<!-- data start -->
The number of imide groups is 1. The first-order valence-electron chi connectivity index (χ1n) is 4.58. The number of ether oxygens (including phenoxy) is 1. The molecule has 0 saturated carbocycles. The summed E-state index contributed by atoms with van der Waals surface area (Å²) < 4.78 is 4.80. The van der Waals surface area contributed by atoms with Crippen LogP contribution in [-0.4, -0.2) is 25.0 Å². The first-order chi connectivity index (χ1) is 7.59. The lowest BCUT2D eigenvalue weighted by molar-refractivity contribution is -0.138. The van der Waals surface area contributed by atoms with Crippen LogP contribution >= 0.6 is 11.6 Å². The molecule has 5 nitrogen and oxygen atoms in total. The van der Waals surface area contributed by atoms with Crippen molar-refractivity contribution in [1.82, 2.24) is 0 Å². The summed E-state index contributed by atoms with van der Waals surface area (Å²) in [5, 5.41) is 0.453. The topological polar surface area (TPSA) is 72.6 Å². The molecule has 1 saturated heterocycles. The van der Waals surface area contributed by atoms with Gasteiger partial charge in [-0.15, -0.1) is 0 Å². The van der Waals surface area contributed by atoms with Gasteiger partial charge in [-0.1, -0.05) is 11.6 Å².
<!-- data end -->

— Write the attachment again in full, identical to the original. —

The number of imide groups is 1. The first-order valence-electron chi connectivity index (χ1n) is 4.58. The number of ether oxygens (including phenoxy) is 1. The molecule has 0 saturated carbocycles. The summed E-state index contributed by atoms with van der Waals surface area (Å²) < 4.78 is 4.80. The van der Waals surface area contributed by atoms with Crippen LogP contribution in [-0.4, -0.2) is 25.0 Å². The first-order chi connectivity index (χ1) is 7.59. The lowest BCUT2D eigenvalue weighted by molar-refractivity contribution is -0.138. The van der Waals surface area contributed by atoms with Crippen LogP contribution >= 0.6 is 11.6 Å². The molecule has 5 nitrogen and oxygen atoms in total. The van der Waals surface area contributed by atoms with Crippen molar-refractivity contribution in [1.82, 2.24) is 0 Å². The summed E-state index contributed by atoms with van der Waals surface area (Å²) in [5, 5.41) is 0.453. The topological polar surface area (TPSA) is 72.6 Å². The molecule has 1 saturated heterocycles. The van der Waals surface area contributed by atoms with Gasteiger partial charge in [-0.15, -0.1) is 0 Å². The van der Waals surface area contributed by atoms with Gasteiger partial charge in [-0.1, -0.05) is 11.6 Å².